US Navy Goes Unmanned

  • Thursday, July 12, 2012
  • Archimedes
  • Recently there's been some ripples in the waves caused by some new toys that the US Navy is playing with. In response to Iran's threat of closing a narrow shipping strait crucial to the world oil trade and the stalling of diplomatic talks over the Iranian nuclear program, the USN has deployed two carriers, a squadron of F-22s and at least a carrier air wing of older carrier aircraft, several mine clearing frigates in addition to the normal carrier battlegroups, and two Army brigades are standing by to Kuwait. The forces mentioned above are very obvious to anyone aware of the situation in Iran, and have been acknowledged by the pentagon, but what has not yet been commented on or even mentioned are a fleet of tiny unmanned submarines deployed by the Navy.

    While various newspapers and other information sources refer to these vehicles as unmanned "drone" submarines, they are really just specialized torpedoes, weighing in at around 100 pounds and small enough to be deployed by helicopters and motorboats. Equipped with a camera and a "high-caliber shaped charge" and guided by optical fiber, these torpedoes are sent on search and destroy suicide missions aimed mostly against naval mines...

    This is the part where several narrow/nearsighted critics started bemoaning the taxpayers money, for the thought of using a 100,000 dollar advanced torpedo to take out a mine which cost at most a few thousand dollars to make and deploy does sound a bit tactless. One outspoken critic describes the idea as a over-sophisticated way to accomplish something that can be done by sticking a bomb on a stick and poking a mine. While I certainly admire the critic's bravado, I am not so confident that this multi-million stunt was really undertaken just to give defense contractors their profits (furthermore I am certainly not volunteering to be engaged in any activity which involves a stick, a shaped charge, a naval mine, and frankly, an idiot.)

    Think back to the days where the skies were dominated by flashy planes and the F-117 was the way to get a missile somewhere without being noticed. Nowadays if we wanted a hellfire missile in someones window all we need is a predator drone. The move to unman certain undemanding tasks such as shooting a missile at the ground from an aircraft was the ultimate end result of a slow chain of events. Unmanned aircrafts started out as a sheer redundancy, the first unmanned drones were meant for use as artillery spotters and were literally RC planes with webcams attached. When the first drones took to the skies guided missiles had already dominated the world of indirect fire support, and even if you had to use tube artillery, all one needed was some skill in mathematics and a radar. The thought of using a shiny camera in the sky to correct fire must have seemed as ludicrous as using a 100,000 dollar submarine to take out naval mines.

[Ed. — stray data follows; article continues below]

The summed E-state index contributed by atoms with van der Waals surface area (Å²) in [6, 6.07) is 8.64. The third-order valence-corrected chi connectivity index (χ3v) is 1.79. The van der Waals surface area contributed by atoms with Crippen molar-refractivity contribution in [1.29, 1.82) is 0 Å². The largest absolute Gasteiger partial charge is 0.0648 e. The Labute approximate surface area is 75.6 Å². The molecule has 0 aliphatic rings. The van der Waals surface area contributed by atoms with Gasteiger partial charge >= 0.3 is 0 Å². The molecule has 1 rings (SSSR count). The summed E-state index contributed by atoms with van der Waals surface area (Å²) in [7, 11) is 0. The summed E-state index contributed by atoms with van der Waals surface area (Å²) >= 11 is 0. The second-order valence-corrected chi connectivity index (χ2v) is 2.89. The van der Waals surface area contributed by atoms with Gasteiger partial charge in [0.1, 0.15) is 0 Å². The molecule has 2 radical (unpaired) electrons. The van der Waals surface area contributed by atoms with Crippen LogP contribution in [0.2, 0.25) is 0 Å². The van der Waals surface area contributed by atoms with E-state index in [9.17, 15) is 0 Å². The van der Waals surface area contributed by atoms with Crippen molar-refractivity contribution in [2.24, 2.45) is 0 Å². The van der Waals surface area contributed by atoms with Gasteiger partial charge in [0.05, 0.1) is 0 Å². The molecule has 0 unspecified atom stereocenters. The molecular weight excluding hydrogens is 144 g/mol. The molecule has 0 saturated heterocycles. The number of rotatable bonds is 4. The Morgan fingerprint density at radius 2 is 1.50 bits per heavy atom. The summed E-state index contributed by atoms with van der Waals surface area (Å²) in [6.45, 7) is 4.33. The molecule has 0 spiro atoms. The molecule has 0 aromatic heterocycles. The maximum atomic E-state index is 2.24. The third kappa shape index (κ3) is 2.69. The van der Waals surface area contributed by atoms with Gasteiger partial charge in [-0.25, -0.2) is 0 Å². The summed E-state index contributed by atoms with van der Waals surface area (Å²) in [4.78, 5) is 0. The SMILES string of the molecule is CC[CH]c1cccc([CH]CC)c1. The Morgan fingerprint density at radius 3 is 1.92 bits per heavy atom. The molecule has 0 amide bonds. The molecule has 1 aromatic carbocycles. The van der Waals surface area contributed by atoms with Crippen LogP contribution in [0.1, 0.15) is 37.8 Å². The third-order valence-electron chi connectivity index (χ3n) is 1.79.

Now you see where I'm going with this?

    In the world of submarines, there are many tasks that make shooting missiles at rocks seem like the pinnacle of human entertainment. Take for example the ominous tasks of ballistic missile submarines, whose job is to safeguard a small forest of nuclear missiles in case the order ever came to demolish the face of the planet. With the world as (relatively) peaceful as it is now, I'm certainly not going to hold my breath waiting for that order to be sent, and really, should the submarine ever receive that order, its just a matter of uploading a few coordinates and pushing the big red button. The theoretical endurance of the reactor of a Ohio-Class ballistic missile sub is about a decade, while the endurance of the crew's rations is only about half a year, and the endurance of the sanity of the crew locked inside an undersea coffin for months at a time is still unknown. On-board a submarine whose job is to hide and make as little noise as possible and remain hidden for as long as possible all in order to perform a relatively simple task should the need arise, the benefits getting rid of some noisy, needy, fragile, and unpredictable humans are quite apparent.

    Of course people are going to have a few scary thoughts about placing the firepower to decimate the planet within an automated platform which can play hide-and-seek indefinitely for as long as it wants (sounds like a bad movie), but boomer (ballistic missile) subs are not the only ones that can be automated. (and really, if you are going to have nightmares about unmanned nuclear submarines blowing up your house, just put an independent targeting system on the missile, the subs job is just to fire the damned things, you can have the honor of telling them where to go and when to blow up, or just give the unmanned guy conventional missiles) Passive sonar detectors, mobile off vector torpedo launchers (shooting at you from one direction while I [the real sub] is in another direction), decoy subs (which are already in use), mine-layer subs, the possibilities are nearly endless. 


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